Amherst Times , RON STODGHILL
ON a warm afternoon in late September, Nursultan A. Nazarbayev strode across the tarmac at Andrews Air Force Base to board his private 767. Surrounded by an entourage of security guards and political advisers, Mr. Nazarbayev, the president of Kazakhstan, was heading home after an eventful visit that included a meeting with President Bush in the White House and a boating jaunt in Maine with the president’s father, George H. W. Bush. He also attended a swank fete at the Capital Hilton Hotel where his hosts, the business mogul Ted Turner and former Senator Sam Nunn, praised him for closing a major nuclear test site.
Warm welcomes aside, human rights groups frequently characterize Mr. Nazarbayev as a dictator who, during 15 years of rule, established a hammerlock on his country’s oil riches and amassed a fortune at the expense of an impoverished citizenry. Supporters say he has wedded a draconian political order to clear-eyed economic policies, making his country hospitable to foreign investment. But his White House visit came at a tender moment. About a month earlier, the Bush administration introduced its National Strategy to Internationalize Efforts Against Kleptocracy, an initiative aimed at preventing public graft worldwide by, among other things, denying corrupt leaders access to the United States financial system.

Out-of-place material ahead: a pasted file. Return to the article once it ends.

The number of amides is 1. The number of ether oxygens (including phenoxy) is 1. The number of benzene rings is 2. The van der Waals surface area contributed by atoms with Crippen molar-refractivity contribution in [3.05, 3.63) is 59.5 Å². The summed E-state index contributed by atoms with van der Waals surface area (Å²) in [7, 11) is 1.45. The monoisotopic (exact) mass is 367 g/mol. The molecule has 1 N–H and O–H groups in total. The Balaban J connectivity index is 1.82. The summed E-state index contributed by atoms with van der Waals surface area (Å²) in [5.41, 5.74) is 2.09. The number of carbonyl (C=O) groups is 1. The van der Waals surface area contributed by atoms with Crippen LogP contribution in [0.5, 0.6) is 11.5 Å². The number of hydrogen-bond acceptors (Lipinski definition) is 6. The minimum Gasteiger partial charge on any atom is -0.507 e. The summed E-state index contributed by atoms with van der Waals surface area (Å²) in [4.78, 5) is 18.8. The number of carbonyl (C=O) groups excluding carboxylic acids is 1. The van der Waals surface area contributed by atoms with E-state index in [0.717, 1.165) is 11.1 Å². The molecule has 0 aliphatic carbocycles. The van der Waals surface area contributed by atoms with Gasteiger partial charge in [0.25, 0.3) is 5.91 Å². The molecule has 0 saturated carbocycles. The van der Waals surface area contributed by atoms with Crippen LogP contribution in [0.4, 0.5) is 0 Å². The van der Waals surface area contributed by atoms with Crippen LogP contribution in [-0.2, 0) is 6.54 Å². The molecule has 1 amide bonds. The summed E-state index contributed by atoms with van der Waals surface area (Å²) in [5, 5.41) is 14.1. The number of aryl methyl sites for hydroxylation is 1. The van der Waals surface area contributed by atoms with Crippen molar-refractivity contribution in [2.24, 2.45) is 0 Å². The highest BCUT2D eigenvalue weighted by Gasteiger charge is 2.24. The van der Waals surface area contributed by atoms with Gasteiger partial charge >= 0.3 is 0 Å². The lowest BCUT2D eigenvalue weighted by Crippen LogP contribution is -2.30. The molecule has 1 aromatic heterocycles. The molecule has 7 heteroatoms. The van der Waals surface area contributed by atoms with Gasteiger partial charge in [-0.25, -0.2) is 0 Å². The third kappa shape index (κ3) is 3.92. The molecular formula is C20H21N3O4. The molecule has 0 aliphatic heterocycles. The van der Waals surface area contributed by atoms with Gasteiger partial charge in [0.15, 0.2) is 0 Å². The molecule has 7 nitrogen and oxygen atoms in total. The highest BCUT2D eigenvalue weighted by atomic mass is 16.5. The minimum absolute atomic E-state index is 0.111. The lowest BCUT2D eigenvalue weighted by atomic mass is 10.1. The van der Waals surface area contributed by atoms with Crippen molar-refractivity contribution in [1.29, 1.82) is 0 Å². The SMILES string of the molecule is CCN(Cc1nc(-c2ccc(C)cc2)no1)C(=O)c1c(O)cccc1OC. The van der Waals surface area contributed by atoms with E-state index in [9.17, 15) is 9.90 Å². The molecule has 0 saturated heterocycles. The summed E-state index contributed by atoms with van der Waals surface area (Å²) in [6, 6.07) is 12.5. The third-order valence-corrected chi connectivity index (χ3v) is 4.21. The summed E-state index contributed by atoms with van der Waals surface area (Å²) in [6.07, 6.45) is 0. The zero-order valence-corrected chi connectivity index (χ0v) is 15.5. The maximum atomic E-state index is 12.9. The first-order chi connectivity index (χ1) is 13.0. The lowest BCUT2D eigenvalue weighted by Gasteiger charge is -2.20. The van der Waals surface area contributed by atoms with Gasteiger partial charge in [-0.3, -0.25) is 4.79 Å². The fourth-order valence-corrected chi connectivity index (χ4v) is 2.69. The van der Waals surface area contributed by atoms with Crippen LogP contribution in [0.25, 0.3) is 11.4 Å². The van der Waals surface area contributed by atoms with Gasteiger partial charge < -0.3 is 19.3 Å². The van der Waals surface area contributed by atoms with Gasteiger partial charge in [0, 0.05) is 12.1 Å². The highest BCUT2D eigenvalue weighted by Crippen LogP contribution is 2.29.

“Kleptocracy is an obstacle to democratic progress, undermines faith in government institutions and steals prosperity from the people,” President Bush said. “Promoting transparent, accountable governance is a critical component of our freedom agenda.”
Mr. Nazarbayev’s visit, coming on the heels of those sentiments, sparked renewed criticism of his leadership and questions about the White House’s dedication to battling corruption overseas — possibly explaining why the administration decided against holding a state dinner in the Kazakh leader’s honor. But behind the scenes, a legal drama has been playing out that analysts say may more fully explain why Mr. Nazarbayev and the White House are engaged in such an elaborate form of political kabuki.
In February, the United States attorney’s office in Manhattan is scheduled to go to trial in the largest foreign bribery case brought against an American citizen. It involves a labyrinthine trail of international financial transfers, suspected money laundering and a dizzying array of domestic and overseas shell corporations. The criminal case names Mr. Nazarbayev as an unindicted co-conspirator. The defendant, James H. Giffen, a wealthy American merchant banker and a consultant to the Kazakh government, is accused of channeling more than $78 million in bribes to Mr. Nazarbayev and the head of the country’s oil ministry. The money, doled out by American companies seeking access to Kazakhstan’s vast oil reserves, went toward the Kazakh leadership’s personal use, including the purchase of expensive jewelry, speedboats, snowmobiles and fur coats, federal prosecutors say.